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Seahorse Publishing  |  SKU: 978-1-3999-8328-0

There is no Second: The definitive account of the first race in 1851 for what would become 'America's Cup'

€28,00 EUR
Tax included


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Description

The definitive account of the first race in 1851 for what would become ‘America’s Cup.’

This compelling story of the early years of the America’s Cup is essential reading for those seeking to understand how the race came to be the pinnacle of yachting endeavour. ‘There is no Second’ is the phrase central to the competition, first coined in 1851 as the yacht America ran down the Solent after racing the cream of the British fleet around the Isle of Wight and supposedly uttered to Queen Victoria by an unknown signal-master.

New light is thrown on the circumstances, controversies and political climate that resulted in a simple trial of speed between the Old and New Worlds becoming the holy grail of yachting. Finally, the name of the signal-master is revealed for the first time in history. Author Magnus Wheatley has covered the event – and been engrossed by it – for decades. His enthrallingly readable account covers the development of ‘America’s Cup’ from the trophy’s acquisition in 1848 by the swashbuckling Marquess of Anglesey to its first defence by the New York Yacht Club in 1870.

Product Specifications

Paper Back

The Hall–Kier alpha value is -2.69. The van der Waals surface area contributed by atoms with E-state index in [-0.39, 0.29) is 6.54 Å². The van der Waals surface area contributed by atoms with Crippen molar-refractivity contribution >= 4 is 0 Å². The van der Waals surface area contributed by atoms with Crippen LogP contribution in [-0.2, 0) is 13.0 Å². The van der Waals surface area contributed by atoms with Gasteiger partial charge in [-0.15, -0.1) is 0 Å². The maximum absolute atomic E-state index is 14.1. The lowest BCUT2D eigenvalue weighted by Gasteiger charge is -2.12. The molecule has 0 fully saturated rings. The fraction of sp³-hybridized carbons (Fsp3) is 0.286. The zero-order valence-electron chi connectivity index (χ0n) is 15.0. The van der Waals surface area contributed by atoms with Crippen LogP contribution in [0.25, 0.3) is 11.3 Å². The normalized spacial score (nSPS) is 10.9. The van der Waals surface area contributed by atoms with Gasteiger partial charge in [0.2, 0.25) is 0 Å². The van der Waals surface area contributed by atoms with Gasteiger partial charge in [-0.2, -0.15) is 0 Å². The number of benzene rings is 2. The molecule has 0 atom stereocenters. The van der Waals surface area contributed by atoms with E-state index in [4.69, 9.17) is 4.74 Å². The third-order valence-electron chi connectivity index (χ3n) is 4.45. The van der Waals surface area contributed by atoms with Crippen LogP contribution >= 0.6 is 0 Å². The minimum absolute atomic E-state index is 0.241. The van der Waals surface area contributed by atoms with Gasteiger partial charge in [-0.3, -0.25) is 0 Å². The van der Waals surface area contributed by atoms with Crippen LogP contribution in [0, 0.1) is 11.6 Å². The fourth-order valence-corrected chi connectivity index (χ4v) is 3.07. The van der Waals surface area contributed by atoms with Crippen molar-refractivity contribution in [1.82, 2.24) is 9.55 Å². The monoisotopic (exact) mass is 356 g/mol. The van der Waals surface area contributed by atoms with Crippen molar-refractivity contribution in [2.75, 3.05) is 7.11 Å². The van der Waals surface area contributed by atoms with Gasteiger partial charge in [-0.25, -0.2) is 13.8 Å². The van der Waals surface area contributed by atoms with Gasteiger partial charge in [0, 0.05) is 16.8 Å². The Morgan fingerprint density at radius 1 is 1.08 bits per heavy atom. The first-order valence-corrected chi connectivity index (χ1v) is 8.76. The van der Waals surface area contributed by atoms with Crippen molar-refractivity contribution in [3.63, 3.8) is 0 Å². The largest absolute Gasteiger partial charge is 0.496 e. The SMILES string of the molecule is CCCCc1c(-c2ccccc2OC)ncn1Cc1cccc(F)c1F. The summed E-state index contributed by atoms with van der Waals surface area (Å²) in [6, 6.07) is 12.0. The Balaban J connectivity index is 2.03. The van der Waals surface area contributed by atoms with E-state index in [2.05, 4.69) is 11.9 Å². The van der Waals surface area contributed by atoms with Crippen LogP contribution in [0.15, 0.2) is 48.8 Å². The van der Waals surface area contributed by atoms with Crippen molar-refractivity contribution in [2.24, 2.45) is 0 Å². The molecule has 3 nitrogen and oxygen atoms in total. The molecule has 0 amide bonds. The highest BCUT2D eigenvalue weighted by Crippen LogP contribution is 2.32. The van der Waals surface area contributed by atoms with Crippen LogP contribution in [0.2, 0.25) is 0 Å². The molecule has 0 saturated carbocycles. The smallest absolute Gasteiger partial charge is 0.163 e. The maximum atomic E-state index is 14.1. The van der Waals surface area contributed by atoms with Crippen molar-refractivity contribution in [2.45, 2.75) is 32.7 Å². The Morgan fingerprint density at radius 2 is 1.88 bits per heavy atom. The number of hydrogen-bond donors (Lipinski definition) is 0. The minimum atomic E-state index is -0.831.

206 Pages
Language: English

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Seahorse Publishing

There is no Second: The definitive account of the first race in 1851 for what would become 'America's Cup'

€28,00 EUR

The definitive account of the first race in 1851 for what would become ‘America’s Cup.’

This compelling story of the early years of the America’s Cup is essential reading for those seeking to understand how the race came to be the pinnacle of yachting endeavour. ‘There is no Second’ is the phrase central to the competition, first coined in 1851 as the yacht America ran down the Solent after racing the cream of the British fleet around the Isle of Wight and supposedly uttered to Queen Victoria by an unknown signal-master.

New light is thrown on the circumstances, controversies and political climate that resulted in a simple trial of speed between the Old and New Worlds becoming the holy grail of yachting. Finally, the name of the signal-master is revealed for the first time in history. Author Magnus Wheatley has covered the event – and been engrossed by it – for decades. His enthrallingly readable account covers the development of ‘America’s Cup’ from the trophy’s acquisition in 1848 by the swashbuckling Marquess of Anglesey to its first defence by the New York Yacht Club in 1870.

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